Roger Swannell

Tag: chatbot (page 1 of 2)

Customer service chatbot using Freshdesk API

Having built a chatbot that uses the eBay API, and with the idea of a customer service chatbot floating around, I decided to see if I could build a chatbot that uses the Freshdesk API to pull content from the Help Articles into a chat flow to answer queries from customers.

The bot introduces itself as any good bot should, and then asks the customer how it can help.

The buttons that the bot displays are dynamically populated by querying the results from the Freshdesk API to find out what top level categories are available in the Help Articles section on Freshdesk.

When the customer selects the appropriate category the bot dynamically creates buttons again from what is returned by querying the sub-categories in Freshdesk.

And when the customer selects a button the bot will calls the content of the Help Article and displays it in the flow.

The bot then checks if that Help Article is what the customer is looking for. If the customer selects Yes the bot tells the customer that it’s glad and ends the conversation. If the customer selects No, the bot allows the customer to contact a human by raising a ticket in Freshdesk.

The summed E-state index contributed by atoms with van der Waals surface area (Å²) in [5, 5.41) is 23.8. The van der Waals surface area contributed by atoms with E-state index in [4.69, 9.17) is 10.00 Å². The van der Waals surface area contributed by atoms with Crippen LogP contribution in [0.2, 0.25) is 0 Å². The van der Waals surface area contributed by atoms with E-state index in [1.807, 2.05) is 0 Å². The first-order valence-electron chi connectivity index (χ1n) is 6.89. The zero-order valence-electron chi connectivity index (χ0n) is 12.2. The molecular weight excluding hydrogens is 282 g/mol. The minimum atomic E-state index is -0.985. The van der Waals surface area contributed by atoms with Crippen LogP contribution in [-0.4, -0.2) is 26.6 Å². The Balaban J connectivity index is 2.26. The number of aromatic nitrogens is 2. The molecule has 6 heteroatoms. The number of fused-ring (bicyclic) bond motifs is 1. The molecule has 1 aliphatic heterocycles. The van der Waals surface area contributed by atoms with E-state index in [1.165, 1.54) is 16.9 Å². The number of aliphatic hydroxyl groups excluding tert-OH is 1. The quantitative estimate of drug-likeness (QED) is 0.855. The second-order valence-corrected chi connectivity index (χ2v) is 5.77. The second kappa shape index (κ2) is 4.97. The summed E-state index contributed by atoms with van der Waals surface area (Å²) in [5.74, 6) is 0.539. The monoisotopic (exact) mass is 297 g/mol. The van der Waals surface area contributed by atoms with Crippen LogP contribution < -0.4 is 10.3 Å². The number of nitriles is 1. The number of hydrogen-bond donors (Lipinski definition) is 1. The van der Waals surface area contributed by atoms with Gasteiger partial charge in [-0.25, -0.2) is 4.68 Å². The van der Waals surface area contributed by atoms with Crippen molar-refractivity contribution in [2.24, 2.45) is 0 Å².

The bot is very simple, partly because there aren’t very many Help Articles to pull from, but it demonstrates that using the Freshdesk API to populate the buttons on the fly can work and means that the content only needs to be maintained in Freshdesk and not within the chatbot.

Building skills for building chatbots

Our events team wanted to build a Chatbot as part of the fundraising raising events acquisition journey.

They used the bot society simulator to design the flows and had intended to pay an agency to build the bot. Instead, I spent a couple of hours with one of the team to teach her the basics of building a Chatbot. She picked it up really quickly and built most of the bot in the first day.

Things I learned:
Digital transformation requires giving people the opportunities and space to develop new digital skills. This is more productive and efficient in the long run as it reduces reliance on external (and often costly) resources.

About using bot simulators specifically, beware of falling into the trap of thinking of the Chatbot as a visual interface like a webpage. Chatbots are conversational interfaces and need to be designed more as a two-way interaction then the kind of one-way passive interactions we usually have with screens.

Building something like a Chatbot yourself means you have a greater understanding of how it works, which will be a big help in iterating and improving the bot, puts the organisation in greater control of this and future Chatbots, and gives the team member another skill to go on their CV.

Thinking about a Bucks Mind Guide Chatbot

Buckinghamshire Mind is a local mental health charity that supports people across Buckinghamshire. Last year they created the Bucks Mind Guide, a fantastic resource with helpful links to all kinds of services that can support people with mental health problems.

Bucks Mind Guide Website